In the purposely anodyne Like Sunday, Like Rain, Leighton Meester plays Eleanor, a woman trying to get back on her feet after losing her waitressing job and breaking up with her boyfriend. She eventually takes a job as a nanny for a wealthy single mother’s son, Reggie (Julian Shatkin), a lonely child prodigy who speaks and behaves more like an adult. Their growing and increasingly off-putting relationship ultimately becomes director Frank Whaley’s sole focus, and any political subtext implying a bridge between social standings becomes a casualty of the film’s limited scope. Despite all the supposed goodwill Whaley wrings out of Eleanor and Reggie’s mutually spirit-enriching friendship, the film evinces a perpetual streak of cynicism. Both the upper- and lower-class milieus from which Reggie and Eleanor originate, respectively, are presented as soulless hellholes populated with either vapid or resentful people concerned only with themselves. Whaley never gives these characters a humanizing moment outside of their default personalities, which turns them into cartoon impressions of the worst of each class (hostile world-hating for Eleanor’s family, stoic unfriendliness for Reggie’s).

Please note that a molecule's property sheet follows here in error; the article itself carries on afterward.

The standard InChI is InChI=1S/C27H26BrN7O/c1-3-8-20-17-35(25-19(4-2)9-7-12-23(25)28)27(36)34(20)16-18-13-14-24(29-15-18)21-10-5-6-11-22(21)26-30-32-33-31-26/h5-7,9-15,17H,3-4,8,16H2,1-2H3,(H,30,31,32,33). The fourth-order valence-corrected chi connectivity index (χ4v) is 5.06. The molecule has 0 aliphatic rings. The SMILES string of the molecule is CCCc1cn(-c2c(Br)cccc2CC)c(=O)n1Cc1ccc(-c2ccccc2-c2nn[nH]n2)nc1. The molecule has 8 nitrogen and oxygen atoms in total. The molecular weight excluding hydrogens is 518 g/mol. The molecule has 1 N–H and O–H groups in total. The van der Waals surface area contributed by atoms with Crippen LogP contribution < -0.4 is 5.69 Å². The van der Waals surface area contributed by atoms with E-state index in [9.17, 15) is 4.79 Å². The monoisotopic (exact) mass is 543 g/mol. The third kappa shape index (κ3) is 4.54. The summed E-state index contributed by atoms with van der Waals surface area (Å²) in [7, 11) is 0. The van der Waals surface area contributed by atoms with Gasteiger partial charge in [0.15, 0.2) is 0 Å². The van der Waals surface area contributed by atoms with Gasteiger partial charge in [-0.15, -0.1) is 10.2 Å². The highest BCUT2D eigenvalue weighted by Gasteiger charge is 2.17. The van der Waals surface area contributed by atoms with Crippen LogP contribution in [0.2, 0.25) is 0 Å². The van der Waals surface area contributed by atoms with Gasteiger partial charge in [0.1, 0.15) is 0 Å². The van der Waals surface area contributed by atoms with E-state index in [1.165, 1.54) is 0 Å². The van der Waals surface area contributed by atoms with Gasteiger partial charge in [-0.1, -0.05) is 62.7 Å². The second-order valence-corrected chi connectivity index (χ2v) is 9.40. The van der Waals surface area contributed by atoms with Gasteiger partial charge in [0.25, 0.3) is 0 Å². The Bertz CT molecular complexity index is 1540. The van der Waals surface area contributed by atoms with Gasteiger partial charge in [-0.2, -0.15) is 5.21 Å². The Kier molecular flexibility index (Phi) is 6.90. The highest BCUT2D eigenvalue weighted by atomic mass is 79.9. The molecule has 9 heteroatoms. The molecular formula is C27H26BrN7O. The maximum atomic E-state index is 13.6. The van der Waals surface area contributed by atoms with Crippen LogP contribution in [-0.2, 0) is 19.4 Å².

Whaley does suggest the twin disillusionment Eleanor and Reggie feel with their background as a means for them to seek solace with one another, but this is essentially the one convincing factor for their relationship, which Whaley, even in the midst of a shared passion for music that’s revealed too late in the film, doesn’t effectively develop further. It’s never understood why the know-it-all Reggie, seemingly content with his loneliness, takes to Eleanor in the first place, since she never exactly teaches him anything and even appears to be less mature than he is (she’s also frequently overruled by Reggie when she suggests that he should be doing activities with kids his age). The one quality of Eleanor’s that Whaley does accentuate is her physical beauty, which is usually captured subjectively as if to suggest this is coming from Reggie’s point of view; the culmination of this occurs in a picnic scene where Eleanor is depicted as nothing less than an ethereal angel. The film’s central friendship thus assumes a disturbing feeling of a blooming romance, and in the process practically recontextualizes the newly single Eleanor’s initial decision to care for Reggie as a truly odd form of rebounding.